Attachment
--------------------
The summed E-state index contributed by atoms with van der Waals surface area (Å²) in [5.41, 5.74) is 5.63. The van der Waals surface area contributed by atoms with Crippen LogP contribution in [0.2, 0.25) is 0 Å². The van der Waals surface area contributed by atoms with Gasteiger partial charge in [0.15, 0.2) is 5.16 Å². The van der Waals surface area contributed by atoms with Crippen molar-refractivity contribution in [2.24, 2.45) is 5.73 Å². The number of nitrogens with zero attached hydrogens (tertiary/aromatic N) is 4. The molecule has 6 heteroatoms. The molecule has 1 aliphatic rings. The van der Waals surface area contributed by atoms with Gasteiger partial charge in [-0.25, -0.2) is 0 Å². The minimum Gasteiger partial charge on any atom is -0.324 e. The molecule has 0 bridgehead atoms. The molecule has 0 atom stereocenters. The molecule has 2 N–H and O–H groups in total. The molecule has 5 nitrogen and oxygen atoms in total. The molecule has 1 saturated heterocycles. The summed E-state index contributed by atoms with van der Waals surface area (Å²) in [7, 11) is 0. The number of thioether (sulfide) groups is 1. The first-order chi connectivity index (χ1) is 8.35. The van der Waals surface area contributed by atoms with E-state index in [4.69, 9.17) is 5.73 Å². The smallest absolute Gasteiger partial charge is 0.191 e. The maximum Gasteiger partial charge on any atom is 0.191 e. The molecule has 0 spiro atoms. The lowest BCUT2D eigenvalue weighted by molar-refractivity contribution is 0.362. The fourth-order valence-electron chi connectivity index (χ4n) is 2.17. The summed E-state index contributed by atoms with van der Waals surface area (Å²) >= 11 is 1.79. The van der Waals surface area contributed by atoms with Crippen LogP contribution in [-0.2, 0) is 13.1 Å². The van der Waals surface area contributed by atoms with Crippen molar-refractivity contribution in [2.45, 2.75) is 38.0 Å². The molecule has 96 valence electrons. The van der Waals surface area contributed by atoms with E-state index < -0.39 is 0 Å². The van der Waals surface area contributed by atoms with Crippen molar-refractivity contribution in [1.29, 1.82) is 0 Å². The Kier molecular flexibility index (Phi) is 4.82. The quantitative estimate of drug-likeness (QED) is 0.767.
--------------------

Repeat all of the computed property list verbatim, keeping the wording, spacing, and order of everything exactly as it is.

The summed E-state index contributed by atoms with van der Waals surface area (Å²) in [5.41, 5.74) is 5.63. The van der Waals surface area contributed by atoms with Crippen LogP contribution in [0.2, 0.25) is 0 Å². The van der Waals surface area contributed by atoms with Gasteiger partial charge in [0.15, 0.2) is 5.16 Å². The van der Waals surface area contributed by atoms with Crippen molar-refractivity contribution in [2.24, 2.45) is 5.73 Å². The number of nitrogens with zero attached hydrogens (tertiary/aromatic N) is 4. The molecule has 6 heteroatoms. The molecule has 1 aliphatic rings. The van der Waals surface area contributed by atoms with Gasteiger partial charge in [-0.25, -0.2) is 0 Å². The minimum Gasteiger partial charge on any atom is -0.324 e. The molecule has 0 bridgehead atoms. The molecule has 0 atom stereocenters. The molecule has 2 N–H and O–H groups in total. The molecule has 5 nitrogen and oxygen atoms in total. The molecule has 1 saturated heterocycles. The summed E-state index contributed by atoms with van der Waals surface area (Å²) in [7, 11) is 0. The number of thioether (sulfide) groups is 1. The first-order chi connectivity index (χ1) is 8.35. The van der Waals surface area contributed by atoms with E-state index in [4.69, 9.17) is 5.73 Å². The smallest absolute Gasteiger partial charge is 0.191 e. The maximum Gasteiger partial charge on any atom is 0.191 e. The molecule has 0 spiro atoms. The lowest BCUT2D eigenvalue weighted by molar-refractivity contribution is 0.362. The fourth-order valence-electron chi connectivity index (χ4n) is 2.17. The summed E-state index contributed by atoms with van der Waals surface area (Å²) >= 11 is 1.79. The van der Waals surface area contributed by atoms with Crippen LogP contribution in [-0.2, 0) is 13.1 Å². The van der Waals surface area contributed by atoms with Crippen molar-refractivity contribution in [2.45, 2.75) is 38.0 Å². The molecule has 96 valence electrons. The van der Waals surface area contributed by atoms with E-state index < -0.39 is 0 Å². The van der Waals surface area contributed by atoms with Crippen molar-refractivity contribution in [1.29, 1.82) is 0 Å². The Kier molecular flexibility index (Phi) is 4.82. The quantitative estimate of drug-likeness (QED) is 0.767.